I love shish-kabobs. I particularly love Ukrainian shish-kabobs (called “shashlyk” here in Ukraine). Usually the only thing that goes on them is pork or chicken and onions. The marinades are often a special family recipe that’s handed down from father to son through generations.
At my bachelor party, a bunch of friends and I got together to have shashlyk. We all gathered around a fire out in a field one afternoon, hung out, threw a frisbee around, and watched the meat cook. I particularly enjoyed that last part of the activities. 😀 There’s not much better than fresh meat, a fire, and friends. As I was poking the fire and adjusting the skewers, a friend of mine told me to “pereklady” them, which means to turn them over.
I followed his instructions and noted the word he used, because that’s the same word for “translate”. So, in a way, when Ukrainians ask you to translate a word, there are literally asking you to turn it over and let them see the other side.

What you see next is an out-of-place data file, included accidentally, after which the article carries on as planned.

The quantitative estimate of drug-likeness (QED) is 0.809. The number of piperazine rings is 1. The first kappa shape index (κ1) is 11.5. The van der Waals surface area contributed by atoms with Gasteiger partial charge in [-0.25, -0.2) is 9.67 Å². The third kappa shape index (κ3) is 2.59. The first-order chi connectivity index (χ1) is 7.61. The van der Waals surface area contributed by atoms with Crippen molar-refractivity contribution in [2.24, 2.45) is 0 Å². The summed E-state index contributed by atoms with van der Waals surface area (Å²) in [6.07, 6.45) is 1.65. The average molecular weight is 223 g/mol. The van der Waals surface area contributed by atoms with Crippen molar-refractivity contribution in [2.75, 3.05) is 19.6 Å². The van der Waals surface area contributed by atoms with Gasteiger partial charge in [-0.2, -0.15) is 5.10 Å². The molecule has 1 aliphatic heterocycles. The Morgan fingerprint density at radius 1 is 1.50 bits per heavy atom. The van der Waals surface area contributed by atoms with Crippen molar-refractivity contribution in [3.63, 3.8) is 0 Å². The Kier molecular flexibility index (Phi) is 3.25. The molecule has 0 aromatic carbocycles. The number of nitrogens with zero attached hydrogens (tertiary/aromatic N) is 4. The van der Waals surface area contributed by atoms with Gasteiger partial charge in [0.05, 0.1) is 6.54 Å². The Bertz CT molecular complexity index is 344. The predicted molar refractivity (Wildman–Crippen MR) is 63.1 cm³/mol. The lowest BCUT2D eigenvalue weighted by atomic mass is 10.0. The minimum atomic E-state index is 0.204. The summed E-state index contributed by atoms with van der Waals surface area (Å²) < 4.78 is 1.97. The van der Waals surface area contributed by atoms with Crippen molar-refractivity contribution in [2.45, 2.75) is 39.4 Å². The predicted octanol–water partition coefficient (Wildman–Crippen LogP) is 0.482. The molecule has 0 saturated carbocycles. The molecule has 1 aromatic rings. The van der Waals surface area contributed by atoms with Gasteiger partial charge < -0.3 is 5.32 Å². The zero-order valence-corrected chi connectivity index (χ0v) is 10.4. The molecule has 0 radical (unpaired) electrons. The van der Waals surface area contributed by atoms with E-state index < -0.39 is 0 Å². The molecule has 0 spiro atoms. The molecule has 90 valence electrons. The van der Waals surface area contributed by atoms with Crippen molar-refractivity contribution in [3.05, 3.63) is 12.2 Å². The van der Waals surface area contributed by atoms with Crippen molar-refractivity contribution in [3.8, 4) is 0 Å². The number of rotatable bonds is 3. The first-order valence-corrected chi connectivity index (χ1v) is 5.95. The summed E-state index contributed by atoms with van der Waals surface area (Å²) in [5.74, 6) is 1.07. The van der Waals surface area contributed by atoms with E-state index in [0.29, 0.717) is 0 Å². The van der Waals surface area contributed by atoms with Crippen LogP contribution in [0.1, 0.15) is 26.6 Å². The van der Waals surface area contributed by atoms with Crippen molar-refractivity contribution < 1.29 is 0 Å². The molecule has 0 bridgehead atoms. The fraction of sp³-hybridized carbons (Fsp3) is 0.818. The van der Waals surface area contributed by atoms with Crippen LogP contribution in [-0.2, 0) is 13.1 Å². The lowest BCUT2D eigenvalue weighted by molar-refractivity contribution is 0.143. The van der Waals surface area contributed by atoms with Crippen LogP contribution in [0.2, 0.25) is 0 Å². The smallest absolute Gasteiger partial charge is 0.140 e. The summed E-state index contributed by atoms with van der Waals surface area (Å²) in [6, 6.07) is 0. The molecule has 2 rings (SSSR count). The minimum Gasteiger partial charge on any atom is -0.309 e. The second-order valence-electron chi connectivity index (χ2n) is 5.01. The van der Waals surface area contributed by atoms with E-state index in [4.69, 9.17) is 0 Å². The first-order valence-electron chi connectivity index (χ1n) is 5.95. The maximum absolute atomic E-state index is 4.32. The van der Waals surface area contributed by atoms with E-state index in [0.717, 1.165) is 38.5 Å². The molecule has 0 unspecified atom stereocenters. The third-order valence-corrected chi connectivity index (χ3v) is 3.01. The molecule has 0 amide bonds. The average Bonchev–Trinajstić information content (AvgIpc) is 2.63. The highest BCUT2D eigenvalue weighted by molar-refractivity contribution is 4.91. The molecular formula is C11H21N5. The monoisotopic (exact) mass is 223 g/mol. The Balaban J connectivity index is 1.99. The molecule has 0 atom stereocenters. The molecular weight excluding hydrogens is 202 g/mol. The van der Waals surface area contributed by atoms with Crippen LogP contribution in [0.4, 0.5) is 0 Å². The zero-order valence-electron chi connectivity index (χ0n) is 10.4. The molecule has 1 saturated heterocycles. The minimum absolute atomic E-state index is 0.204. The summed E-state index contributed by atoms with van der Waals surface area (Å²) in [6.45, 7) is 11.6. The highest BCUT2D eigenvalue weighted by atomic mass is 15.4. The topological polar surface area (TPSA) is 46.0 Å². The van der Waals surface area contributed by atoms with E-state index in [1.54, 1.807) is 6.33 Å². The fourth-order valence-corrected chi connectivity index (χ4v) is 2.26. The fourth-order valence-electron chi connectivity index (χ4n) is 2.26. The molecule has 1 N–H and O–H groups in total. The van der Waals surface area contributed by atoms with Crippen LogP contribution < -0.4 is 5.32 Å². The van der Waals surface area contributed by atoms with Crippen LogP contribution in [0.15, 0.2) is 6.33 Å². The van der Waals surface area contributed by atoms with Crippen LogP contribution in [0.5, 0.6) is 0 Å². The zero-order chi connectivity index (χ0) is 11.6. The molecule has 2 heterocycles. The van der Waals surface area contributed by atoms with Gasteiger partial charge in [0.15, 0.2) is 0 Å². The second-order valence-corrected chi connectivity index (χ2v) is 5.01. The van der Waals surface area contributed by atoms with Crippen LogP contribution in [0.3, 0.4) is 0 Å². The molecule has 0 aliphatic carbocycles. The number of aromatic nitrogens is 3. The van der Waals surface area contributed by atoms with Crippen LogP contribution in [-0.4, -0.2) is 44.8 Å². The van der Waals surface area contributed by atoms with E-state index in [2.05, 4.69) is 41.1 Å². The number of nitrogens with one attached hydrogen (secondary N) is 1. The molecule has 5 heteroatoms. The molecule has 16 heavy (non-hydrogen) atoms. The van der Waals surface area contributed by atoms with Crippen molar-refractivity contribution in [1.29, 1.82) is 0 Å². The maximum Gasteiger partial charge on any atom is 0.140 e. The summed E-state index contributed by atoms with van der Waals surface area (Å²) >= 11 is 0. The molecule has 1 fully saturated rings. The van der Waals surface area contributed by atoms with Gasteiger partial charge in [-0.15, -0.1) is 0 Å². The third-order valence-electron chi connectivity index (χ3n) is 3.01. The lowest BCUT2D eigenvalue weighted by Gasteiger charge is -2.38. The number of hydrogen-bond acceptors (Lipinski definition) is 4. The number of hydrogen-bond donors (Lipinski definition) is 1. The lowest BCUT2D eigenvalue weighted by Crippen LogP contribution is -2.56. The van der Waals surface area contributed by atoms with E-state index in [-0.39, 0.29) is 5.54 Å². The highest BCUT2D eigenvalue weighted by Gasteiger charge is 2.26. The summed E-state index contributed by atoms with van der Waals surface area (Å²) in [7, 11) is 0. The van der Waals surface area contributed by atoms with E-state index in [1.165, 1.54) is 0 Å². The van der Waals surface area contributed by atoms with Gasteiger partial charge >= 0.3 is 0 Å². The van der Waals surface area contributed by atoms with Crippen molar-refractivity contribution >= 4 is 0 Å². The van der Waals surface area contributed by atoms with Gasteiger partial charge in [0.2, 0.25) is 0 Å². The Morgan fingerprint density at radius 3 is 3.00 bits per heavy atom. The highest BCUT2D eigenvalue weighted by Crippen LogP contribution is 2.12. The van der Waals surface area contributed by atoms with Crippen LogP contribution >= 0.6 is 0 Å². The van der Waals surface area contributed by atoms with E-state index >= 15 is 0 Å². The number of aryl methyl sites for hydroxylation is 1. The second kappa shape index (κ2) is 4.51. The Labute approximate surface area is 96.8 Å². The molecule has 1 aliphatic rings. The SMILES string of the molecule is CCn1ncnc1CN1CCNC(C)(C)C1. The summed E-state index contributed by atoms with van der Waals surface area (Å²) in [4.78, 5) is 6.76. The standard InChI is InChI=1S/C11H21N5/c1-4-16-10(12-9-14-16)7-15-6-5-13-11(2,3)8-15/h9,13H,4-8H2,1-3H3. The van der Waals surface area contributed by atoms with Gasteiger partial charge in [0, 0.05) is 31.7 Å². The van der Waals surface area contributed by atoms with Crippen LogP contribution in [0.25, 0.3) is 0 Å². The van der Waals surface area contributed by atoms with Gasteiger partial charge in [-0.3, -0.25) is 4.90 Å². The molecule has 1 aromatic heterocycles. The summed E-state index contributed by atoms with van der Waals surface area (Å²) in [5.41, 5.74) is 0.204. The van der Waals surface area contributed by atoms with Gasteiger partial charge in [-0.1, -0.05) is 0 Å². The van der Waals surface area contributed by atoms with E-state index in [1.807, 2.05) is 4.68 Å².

Another thing that I love is reading my Bible. I love to take the Bible and share it with other people in a way that is enjoyable, sensible, and practical. That way, they can take the Word of God and apply it directly to their lives. It’s a lot like being able to cook shashlyk for a bunch of friends and watch their eyes glisten as they enjoy the savory meat before them.
One of the things that I’ve noticed with reading my Bible is that, when I read it in Ukrainian, it often allows me to “see another side” of what the Bible is saying. I love comparing the different languages (English and Ukrainian) and trying to get the most of the rich meaning that I can out of them. The way Ukrainian flows is a lot closer to Greek, so there are some scriptures that I didn’t fully understand until I read them in the Ukrainian translation.
That translation, that “pereklad”, helped me to “turn the Word over” and see it from another perspective. It’s the same Bible, but I’m getting to see it from another cultural side in another language.
What do you love? Have you ever been to another country? How has that changed your perspectives, your paradigms?